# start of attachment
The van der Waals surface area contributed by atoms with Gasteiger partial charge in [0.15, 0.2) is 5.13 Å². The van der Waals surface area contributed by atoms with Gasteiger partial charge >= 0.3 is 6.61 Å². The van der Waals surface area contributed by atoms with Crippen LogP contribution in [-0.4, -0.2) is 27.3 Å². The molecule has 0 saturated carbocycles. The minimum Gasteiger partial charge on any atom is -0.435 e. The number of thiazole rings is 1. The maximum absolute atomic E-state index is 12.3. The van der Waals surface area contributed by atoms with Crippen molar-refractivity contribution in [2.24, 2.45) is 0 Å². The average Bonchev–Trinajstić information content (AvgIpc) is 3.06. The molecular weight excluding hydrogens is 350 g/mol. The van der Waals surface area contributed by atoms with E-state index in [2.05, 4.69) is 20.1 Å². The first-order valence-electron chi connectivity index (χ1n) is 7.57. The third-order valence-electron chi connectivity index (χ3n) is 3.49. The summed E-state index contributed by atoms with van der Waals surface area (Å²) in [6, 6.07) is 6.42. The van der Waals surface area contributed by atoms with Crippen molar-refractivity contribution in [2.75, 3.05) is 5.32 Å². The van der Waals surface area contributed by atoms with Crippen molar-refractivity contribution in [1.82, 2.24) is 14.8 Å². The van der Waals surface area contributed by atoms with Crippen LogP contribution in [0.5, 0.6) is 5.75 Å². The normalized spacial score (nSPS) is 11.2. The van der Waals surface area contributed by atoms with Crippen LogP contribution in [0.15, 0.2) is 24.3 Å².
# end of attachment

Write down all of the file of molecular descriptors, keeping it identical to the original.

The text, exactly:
The van der Waals surface area contributed by atoms with Gasteiger partial charge in [0.15, 0.2) is 5.13 Å². The van der Waals surface area contributed by atoms with Gasteiger partial charge >= 0.3 is 6.61 Å². The van der Waals surface area contributed by atoms with Crippen LogP contribution in [-0.4, -0.2) is 27.3 Å². The molecule has 0 saturated carbocycles. The minimum Gasteiger partial charge on any atom is -0.435 e. The number of thiazole rings is 1. The maximum absolute atomic E-state index is 12.3. The van der Waals surface area contributed by atoms with Crippen molar-refractivity contribution in [2.24, 2.45) is 0 Å². The average Bonchev–Trinajstić information content (AvgIpc) is 3.06. The molecular weight excluding hydrogens is 350 g/mol. The van der Waals surface area contributed by atoms with E-state index in [2.05, 4.69) is 20.1 Å². The first-order valence-electron chi connectivity index (χ1n) is 7.57. The third-order valence-electron chi connectivity index (χ3n) is 3.49. The summed E-state index contributed by atoms with van der Waals surface area (Å²) in [6, 6.07) is 6.42. The van der Waals surface area contributed by atoms with Crippen molar-refractivity contribution in [2.75, 3.05) is 5.32 Å². The van der Waals surface area contributed by atoms with Crippen molar-refractivity contribution in [1.82, 2.24) is 14.8 Å². The van der Waals surface area contributed by atoms with Crippen LogP contribution in [0.5, 0.6) is 5.75 Å². The normalized spacial score (nSPS) is 11.2. The van der Waals surface area contributed by atoms with Crippen LogP contribution in [0.15, 0.2) is 24.3 Å².